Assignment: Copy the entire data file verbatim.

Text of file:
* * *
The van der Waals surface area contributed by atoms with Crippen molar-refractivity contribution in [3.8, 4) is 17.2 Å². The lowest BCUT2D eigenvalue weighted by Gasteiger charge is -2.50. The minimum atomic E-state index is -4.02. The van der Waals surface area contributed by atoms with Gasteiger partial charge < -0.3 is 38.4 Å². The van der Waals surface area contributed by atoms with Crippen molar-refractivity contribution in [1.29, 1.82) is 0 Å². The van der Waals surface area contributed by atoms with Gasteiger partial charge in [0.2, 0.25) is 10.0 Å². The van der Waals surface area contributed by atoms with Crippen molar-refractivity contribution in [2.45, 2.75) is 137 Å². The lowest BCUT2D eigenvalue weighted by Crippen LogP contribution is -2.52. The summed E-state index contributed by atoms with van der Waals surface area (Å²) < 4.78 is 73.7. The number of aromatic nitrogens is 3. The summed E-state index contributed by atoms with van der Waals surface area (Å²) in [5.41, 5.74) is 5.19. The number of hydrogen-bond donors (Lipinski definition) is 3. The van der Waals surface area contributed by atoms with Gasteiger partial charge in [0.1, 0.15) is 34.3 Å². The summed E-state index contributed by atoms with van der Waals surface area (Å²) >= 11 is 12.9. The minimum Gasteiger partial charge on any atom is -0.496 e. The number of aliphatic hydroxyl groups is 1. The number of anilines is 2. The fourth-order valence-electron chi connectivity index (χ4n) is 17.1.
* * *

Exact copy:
The van der Waals surface area contributed by atoms with Crippen molar-refractivity contribution in [3.8, 4) is 17.2 Å². The lowest BCUT2D eigenvalue weighted by Gasteiger charge is -2.50. The minimum atomic E-state index is -4.02. The van der Waals surface area contributed by atoms with Gasteiger partial charge < -0.3 is 38.4 Å². The van der Waals surface area contributed by atoms with Crippen molar-refractivity contribution in [1.29, 1.82) is 0 Å². The van der Waals surface area contributed by atoms with Gasteiger partial charge in [0.2, 0.25) is 10.0 Å². The van der Waals surface area contributed by atoms with Crippen molar-refractivity contribution in [2.45, 2.75) is 137 Å². The lowest BCUT2D eigenvalue weighted by Crippen LogP contribution is -2.52. The summed E-state index contributed by atoms with van der Waals surface area (Å²) < 4.78 is 73.7. The number of aromatic nitrogens is 3. The summed E-state index contributed by atoms with van der Waals surface area (Å²) in [5.41, 5.74) is 5.19. The number of hydrogen-bond donors (Lipinski definition) is 3. The van der Waals surface area contributed by atoms with Gasteiger partial charge in [0.1, 0.15) is 34.3 Å². The summed E-state index contributed by atoms with van der Waals surface area (Å²) >= 11 is 12.9. The minimum Gasteiger partial charge on any atom is -0.496 e. The number of aliphatic hydroxyl groups is 1. The number of anilines is 2. The fourth-order valence-electron chi connectivity index (χ4n) is 17.1.